Relations and Reflections to the Eye and Understanding: Architectural Models and the Rebuilding of the Royal Exchange, 1839–44
M. J. Wells
|Médium:||article de revue|
|Publié dans:||Architectural History, 2017, v. 60|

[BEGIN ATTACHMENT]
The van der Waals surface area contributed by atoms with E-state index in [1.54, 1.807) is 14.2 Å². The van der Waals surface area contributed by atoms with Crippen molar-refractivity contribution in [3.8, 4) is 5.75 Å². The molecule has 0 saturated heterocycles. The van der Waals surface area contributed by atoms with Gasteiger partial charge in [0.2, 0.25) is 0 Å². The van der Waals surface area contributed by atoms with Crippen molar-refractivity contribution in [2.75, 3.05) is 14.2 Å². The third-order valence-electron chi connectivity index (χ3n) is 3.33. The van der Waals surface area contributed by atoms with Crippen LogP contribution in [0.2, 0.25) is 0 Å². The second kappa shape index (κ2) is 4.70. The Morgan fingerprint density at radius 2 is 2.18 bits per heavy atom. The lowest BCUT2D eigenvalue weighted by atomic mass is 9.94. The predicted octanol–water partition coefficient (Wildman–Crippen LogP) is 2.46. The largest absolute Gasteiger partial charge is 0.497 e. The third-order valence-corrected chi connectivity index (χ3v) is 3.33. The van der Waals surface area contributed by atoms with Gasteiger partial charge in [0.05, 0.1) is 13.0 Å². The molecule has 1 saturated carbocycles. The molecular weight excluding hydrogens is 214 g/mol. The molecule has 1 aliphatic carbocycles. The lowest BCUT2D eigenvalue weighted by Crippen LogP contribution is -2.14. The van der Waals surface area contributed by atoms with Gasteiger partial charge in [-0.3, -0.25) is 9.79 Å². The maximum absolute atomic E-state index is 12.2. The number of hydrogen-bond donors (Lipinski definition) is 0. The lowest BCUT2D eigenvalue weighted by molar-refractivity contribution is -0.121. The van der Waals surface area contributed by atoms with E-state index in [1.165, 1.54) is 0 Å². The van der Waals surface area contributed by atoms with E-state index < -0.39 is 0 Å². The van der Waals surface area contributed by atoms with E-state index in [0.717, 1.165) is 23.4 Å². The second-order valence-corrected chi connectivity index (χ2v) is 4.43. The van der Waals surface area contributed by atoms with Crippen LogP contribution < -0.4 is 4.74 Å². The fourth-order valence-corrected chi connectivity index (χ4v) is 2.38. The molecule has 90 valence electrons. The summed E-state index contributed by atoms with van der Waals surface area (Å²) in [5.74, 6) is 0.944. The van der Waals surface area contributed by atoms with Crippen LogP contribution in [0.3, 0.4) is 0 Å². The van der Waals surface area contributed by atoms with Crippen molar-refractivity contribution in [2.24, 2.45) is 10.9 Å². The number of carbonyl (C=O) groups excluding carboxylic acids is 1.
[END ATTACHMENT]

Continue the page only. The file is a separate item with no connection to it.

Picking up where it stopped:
Historians have overlooked the ways in which architects perceived and used models during the nineteenth century. Drawing on a wide range of documentary sources, as well as drawings, prints and a surviving model, this essay examines how architectural models were deployed in the competition for the Royal Exchange and its design and construction (1839–44). Many figures saw models as important arbiters in choosing designs and, after the initial competition process, C.R. Cockerell and William Tite demonstrated the use of models as poetic and rhetoric tools in architectural practice. Drawing especially on the example of Tite's model of the Royal Exchange portico, which survives at the Victoria & Albert Museum, the essay discusses how architectural models played an important role in the social activities surrounding the profession including ceremonial events,conversazioniand international exhibitions.
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